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Regional Property Prices Surge Beyond Dublin in Late 2023: IPAV report

The Institute of Professional Auctioneers and Valuers (IPAV) has presented a report that underscores a notable divergence in housing inflation rates across the nation, particularly spotlighting the fervent pace at which property prices in regional areas are outstripping the national average.

The latter half of 2023 witnessed a remarkable trend: while Dublin’s housing market showed signs of reaching its zenith, the price of homes outside the capital city surged by an impressive five to seven percent. This regional price inflation starkly contrasts with the more subdued growth observed within Dublin, hinting at a geographical redistribution of housing demand.

IPAV’s latest Residential Property Price Barometer offers an insightful lens into these developments, attributing a 2.99 percent increase in national home prices during the second half of 2023 to this regional dynamism. The analysis, diligently compiled by IPAV, reveals that the average price of a home in Ireland ascended to €335,520 during this period, propelled by robust activity outside Dublin.

The most dramatic regional performance was recorded in Mayo, where the price for a three-bedroom home climbed by 7.32 percent, reaching an average of €220,000. This significant uptick, as highlighted by IPAV, exemplifies the broader trend of accelerating property values in Ireland’s regional locales.

Pat Davitt, IPAV’s chair, provides context to these figures, noting the persistent supply scarcity that underpins the market’s dynamics. The demand for housing, fueled by both non-Irish nationals and returning emigrants, remains vigorous, further intensifying the price escalations observed across various property types.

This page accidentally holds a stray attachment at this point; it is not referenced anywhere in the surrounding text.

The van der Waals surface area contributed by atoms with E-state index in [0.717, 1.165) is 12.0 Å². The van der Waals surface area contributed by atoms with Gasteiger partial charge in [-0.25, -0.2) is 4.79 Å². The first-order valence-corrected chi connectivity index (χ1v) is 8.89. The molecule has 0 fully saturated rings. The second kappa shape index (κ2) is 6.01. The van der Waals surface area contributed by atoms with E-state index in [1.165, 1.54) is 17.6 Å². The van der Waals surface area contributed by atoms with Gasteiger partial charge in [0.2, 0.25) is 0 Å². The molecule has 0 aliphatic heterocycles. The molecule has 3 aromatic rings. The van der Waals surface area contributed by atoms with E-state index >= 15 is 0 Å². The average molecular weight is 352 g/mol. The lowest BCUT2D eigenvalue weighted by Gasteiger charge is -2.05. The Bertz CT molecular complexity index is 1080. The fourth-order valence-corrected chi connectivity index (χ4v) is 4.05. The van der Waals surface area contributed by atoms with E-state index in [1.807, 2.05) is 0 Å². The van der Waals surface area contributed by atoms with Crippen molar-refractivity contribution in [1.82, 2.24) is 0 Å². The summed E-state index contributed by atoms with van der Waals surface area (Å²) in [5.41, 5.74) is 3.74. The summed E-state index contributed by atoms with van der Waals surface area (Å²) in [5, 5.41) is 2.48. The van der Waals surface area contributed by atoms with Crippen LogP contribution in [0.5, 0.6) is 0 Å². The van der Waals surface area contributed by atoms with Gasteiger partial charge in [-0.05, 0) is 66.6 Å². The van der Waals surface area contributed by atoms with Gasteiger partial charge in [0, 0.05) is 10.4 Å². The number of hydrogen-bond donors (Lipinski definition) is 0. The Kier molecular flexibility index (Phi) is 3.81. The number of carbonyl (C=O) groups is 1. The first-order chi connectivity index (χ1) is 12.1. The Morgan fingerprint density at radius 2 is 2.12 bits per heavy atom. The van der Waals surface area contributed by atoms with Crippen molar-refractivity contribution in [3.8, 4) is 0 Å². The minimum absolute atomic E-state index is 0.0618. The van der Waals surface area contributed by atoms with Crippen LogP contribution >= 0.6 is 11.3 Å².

In dissecting the landscape further, IPAV’s analysis distinguishes Dublin 4 as the priciest district for homebuyers in the latter half of 2023, with average dwelling costs soaring to €917,500. This is juxtaposed against more accessible markets such as Longford, where the average home price stands at €165,000, offering a stark representation of Ireland’s diverse housing economy.

The disparities in price growth among different property types and locations are meticulously detailed in IPAV’s report. For instance, four-bedroom houses in Cavan witnessed the steepest price increase, surging by 7.78 percent to €242,500. Conversely, certain Dublin districts and Wicklow experienced stagnation or nominal declines in property values, underscoring the heterogeneous nature of Ireland’s housing market.

The apartment sector, too, reflects this variability, with Cork County leading the charge with a 7.5 percent increase in two-bedroom apartment prices. This contrast with the more modest growth observed in Cork City suggests a shifting preference towards better value propositions in county areas, as noted by IPAV.